Photo​Just when it looked like home sales had peaked for the year and were on the decline, national real estate broker RE/MAX reports its May sales set a post-recession record.

The numbers show home sales broadly declined in April, as investors struggled to come up with down payments while finding a home they wanted and could afford to buy. Then, May brought an abrupt about-face.

RE/MAX said its sales surged more than 20% over April while rising 4.3% over May 2016. Sales were able to climb despite the fact that inventory levels continued to shrink, falling to only a 2.6-month supply.

Perhaps because of the continued imbalance between supply and demand, RE/MAX said its median sale price rose to $232,500 -- the second highest in the nine year history of the report. The highest ever -- $236,062 -- was recorded in August 2008, just before the financial crisis. The average number of days on the market fell to 51, a record low.

A great time to sell

The numbers suggest it is a great time to be selling a house but not so favorable for buyers.

In fact, it has been a seller's market for the last year because declining sales in the previous months have been attributed to a lack of homes for sale. The fewer homes that have been on the market have sold briskly and closer to the sellers' asking price. Fifty-two of the 53 metro areas in the survey saw home prices rise in May.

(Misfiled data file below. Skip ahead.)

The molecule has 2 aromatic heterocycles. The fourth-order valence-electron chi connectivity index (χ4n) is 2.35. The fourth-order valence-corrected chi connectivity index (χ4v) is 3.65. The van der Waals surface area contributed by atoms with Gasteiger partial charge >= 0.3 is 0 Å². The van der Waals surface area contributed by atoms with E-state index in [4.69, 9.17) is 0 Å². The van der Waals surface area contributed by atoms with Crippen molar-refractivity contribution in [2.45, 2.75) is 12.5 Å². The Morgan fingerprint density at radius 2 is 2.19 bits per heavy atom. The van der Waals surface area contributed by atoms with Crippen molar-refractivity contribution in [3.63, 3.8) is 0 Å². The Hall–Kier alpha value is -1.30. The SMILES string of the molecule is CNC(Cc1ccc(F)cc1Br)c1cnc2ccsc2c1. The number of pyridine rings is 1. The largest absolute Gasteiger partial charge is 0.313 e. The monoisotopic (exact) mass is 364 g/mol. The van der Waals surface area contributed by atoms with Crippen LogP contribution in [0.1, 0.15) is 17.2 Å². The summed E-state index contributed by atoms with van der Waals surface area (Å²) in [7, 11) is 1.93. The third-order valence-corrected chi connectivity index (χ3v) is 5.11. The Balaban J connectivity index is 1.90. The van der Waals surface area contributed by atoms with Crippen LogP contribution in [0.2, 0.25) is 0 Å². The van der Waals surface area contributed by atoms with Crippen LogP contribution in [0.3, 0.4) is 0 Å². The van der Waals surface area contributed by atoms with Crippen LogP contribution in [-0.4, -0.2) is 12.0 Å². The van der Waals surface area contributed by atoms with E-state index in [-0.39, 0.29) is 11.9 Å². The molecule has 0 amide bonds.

"In May, we saw an uptick of both loan applications and home sales, which is encouraging in terms of more people getting into the market for homes," said Adam Contos, RE/MAX Co-CEO. "We don't expect that the Federal Reserve's announcement on Wednesday to raise interest rates a quarter of a point will greatly affect the market's momentum."

Contos says the market's momentum may stem from the steady rise in home values and the continued decline in inventory. Buyers are motivated to act before there are even fewer homes for sale and their prices rise even more.

Housing shortage

The RE/MAX report adds to the evidence that the U.S. has a housing shortage that may not be alleviated anytime soon. It's not just that fewer homeowners are putting their homes on the market, contractors are not building as many new homes.

Realtor Magazine, a publication of the National Association of Realtors (NAR), reported that between 2009 and 2016, new construction of housing units totaled 5.6 million. At the same time, 1.7 million units were either condemned or demolished, leaving a net gain of 3.9 million homes.

Over the same period, the U.S. population increased by over 17 million, creating a significant shortfall in available housing.

So why don't builders simply increase production to meet demand? Because costs have risen, cutting into profit margins on lower-priced homes, which are the ones in demand.

Since most home-building is done by large-scale, publicly traded companies, there is less incentive to build homes where the profit margin is thin, since it would likely lower earnings and drag down their stock prices.

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